Afterpay Touch says its underlying sales rose 143 per cent in the last 11 months – but its share price is subdued after it disclosed it is in talks with regulators regarding its compliance with anti-money-laundering and terrorism financing rules.
The buy-now, pay-later company said on Thursday it processed $4.7 billion in the 11 months to May 31, compared to the prior underlying period.
Afterpay now has 4.3 million active customers and has been adding 7,900 new customers a day since December 31.
It has partnered with 30,600 active merchants, up 32 per cent from the start of the year.
But Afterpay said it had appointed a leading professional services firm to conduct a review of its anti-money-laundering/counter-terrorism financing (AML/CTF) framework.
It added external identity verification to its systems last July but said it had been contacted by the Australian Transaction Reports and Analysis Centre (AUSTRAC), the regulator that tracks financial transactions.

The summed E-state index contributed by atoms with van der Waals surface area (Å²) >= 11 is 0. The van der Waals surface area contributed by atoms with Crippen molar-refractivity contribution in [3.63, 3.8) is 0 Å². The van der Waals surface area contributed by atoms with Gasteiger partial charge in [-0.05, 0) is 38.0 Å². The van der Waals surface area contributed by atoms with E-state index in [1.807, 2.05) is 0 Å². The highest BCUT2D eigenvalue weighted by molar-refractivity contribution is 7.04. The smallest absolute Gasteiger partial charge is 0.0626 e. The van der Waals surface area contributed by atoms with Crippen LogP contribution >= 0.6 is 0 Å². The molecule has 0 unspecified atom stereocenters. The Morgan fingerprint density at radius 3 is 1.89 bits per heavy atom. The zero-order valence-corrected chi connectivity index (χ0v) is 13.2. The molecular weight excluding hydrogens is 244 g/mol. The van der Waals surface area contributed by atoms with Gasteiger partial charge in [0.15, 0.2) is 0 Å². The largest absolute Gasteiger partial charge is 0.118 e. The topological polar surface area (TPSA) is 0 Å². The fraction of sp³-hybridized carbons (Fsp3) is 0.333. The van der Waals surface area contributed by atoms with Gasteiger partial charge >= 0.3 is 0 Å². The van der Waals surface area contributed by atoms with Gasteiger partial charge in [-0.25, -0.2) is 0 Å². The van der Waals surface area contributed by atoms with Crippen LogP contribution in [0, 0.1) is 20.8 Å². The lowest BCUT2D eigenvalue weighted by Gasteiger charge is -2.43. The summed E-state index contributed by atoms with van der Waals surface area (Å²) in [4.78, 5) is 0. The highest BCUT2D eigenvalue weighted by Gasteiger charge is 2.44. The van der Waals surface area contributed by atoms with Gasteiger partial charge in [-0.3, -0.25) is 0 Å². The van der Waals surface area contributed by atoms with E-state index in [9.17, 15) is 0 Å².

“Although Afterpay has not identified any money laundering or terrorism financing activity via our systems to date, Afterpay is currently in dialogue with AUSTRAC regarding issues that AUSTRAC has raised regarding our AML/CTF compliance, the outcome of which is yet to be determined.”
Austrac has been contacted for comment and an Afterpay spokeswoman could not add anything to the release.
Afterpay said it supported new laws passed in April that give the Australian Securities & Investments Commission (ASIC) the power to regulate buy now, pay later companies.
In terms of its overseas expansion, Afterpay said that its US business it launched 13 months ago had generated $780 million for the 11 months to May 31, with 3,300 merchants active and another 1,100 in the process of signing up.
In the UK, Afterpay has completed a “soft test” under the Clearpay name and has 50 retailers signed up to its plaform.